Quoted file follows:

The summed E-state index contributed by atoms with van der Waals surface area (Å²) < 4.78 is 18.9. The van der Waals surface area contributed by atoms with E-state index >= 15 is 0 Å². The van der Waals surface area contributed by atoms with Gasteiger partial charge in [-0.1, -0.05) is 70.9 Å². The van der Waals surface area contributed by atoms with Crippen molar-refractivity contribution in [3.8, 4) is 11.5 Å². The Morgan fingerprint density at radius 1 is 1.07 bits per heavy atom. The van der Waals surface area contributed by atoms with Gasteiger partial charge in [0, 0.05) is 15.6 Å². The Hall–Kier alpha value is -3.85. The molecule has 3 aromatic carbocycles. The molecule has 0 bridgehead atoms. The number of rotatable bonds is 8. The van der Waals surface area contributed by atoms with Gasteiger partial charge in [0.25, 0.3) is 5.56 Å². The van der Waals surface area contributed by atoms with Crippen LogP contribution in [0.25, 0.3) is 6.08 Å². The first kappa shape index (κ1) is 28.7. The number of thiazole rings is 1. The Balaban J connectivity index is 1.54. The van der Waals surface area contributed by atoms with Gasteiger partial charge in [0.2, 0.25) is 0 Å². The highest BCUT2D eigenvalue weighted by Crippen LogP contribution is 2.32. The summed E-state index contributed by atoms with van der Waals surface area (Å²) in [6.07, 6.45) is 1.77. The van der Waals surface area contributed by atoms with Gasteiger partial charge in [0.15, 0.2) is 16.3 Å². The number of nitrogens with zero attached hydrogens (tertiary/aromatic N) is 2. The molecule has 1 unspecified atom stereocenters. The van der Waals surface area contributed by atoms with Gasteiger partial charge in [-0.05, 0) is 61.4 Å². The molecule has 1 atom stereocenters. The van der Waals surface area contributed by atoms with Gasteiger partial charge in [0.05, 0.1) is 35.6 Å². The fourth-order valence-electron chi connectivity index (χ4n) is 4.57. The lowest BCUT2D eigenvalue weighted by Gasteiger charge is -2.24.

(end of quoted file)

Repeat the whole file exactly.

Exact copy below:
The summed E-state index contributed by atoms with van der Waals surface area (Å²) < 4.78 is 18.9. The van der Waals surface area contributed by atoms with E-state index >= 15 is 0 Å². The van der Waals surface area contributed by atoms with Gasteiger partial charge in [-0.1, -0.05) is 70.9 Å². The van der Waals surface area contributed by atoms with Crippen molar-refractivity contribution in [3.8, 4) is 11.5 Å². The Morgan fingerprint density at radius 1 is 1.07 bits per heavy atom. The van der Waals surface area contributed by atoms with Gasteiger partial charge in [0, 0.05) is 15.6 Å². The Hall–Kier alpha value is -3.85. The molecule has 3 aromatic carbocycles. The molecule has 0 bridgehead atoms. The number of rotatable bonds is 8. The van der Waals surface area contributed by atoms with Gasteiger partial charge in [0.25, 0.3) is 5.56 Å². The van der Waals surface area contributed by atoms with Crippen LogP contribution in [0.25, 0.3) is 6.08 Å². The first kappa shape index (κ1) is 28.7. The number of thiazole rings is 1. The Balaban J connectivity index is 1.54. The van der Waals surface area contributed by atoms with Gasteiger partial charge in [0.2, 0.25) is 0 Å². The highest BCUT2D eigenvalue weighted by Crippen LogP contribution is 2.32. The summed E-state index contributed by atoms with van der Waals surface area (Å²) in [6.07, 6.45) is 1.77. The van der Waals surface area contributed by atoms with Gasteiger partial charge in [0.15, 0.2) is 16.3 Å². The number of nitrogens with zero attached hydrogens (tertiary/aromatic N) is 2. The molecule has 1 unspecified atom stereocenters. The van der Waals surface area contributed by atoms with Gasteiger partial charge in [-0.05, 0) is 61.4 Å². The molecule has 1 atom stereocenters. The van der Waals surface area contributed by atoms with Gasteiger partial charge in [0.05, 0.1) is 35.6 Å². The fourth-order valence-electron chi connectivity index (χ4n) is 4.57. The lowest BCUT2D eigenvalue weighted by Gasteiger charge is -2.24.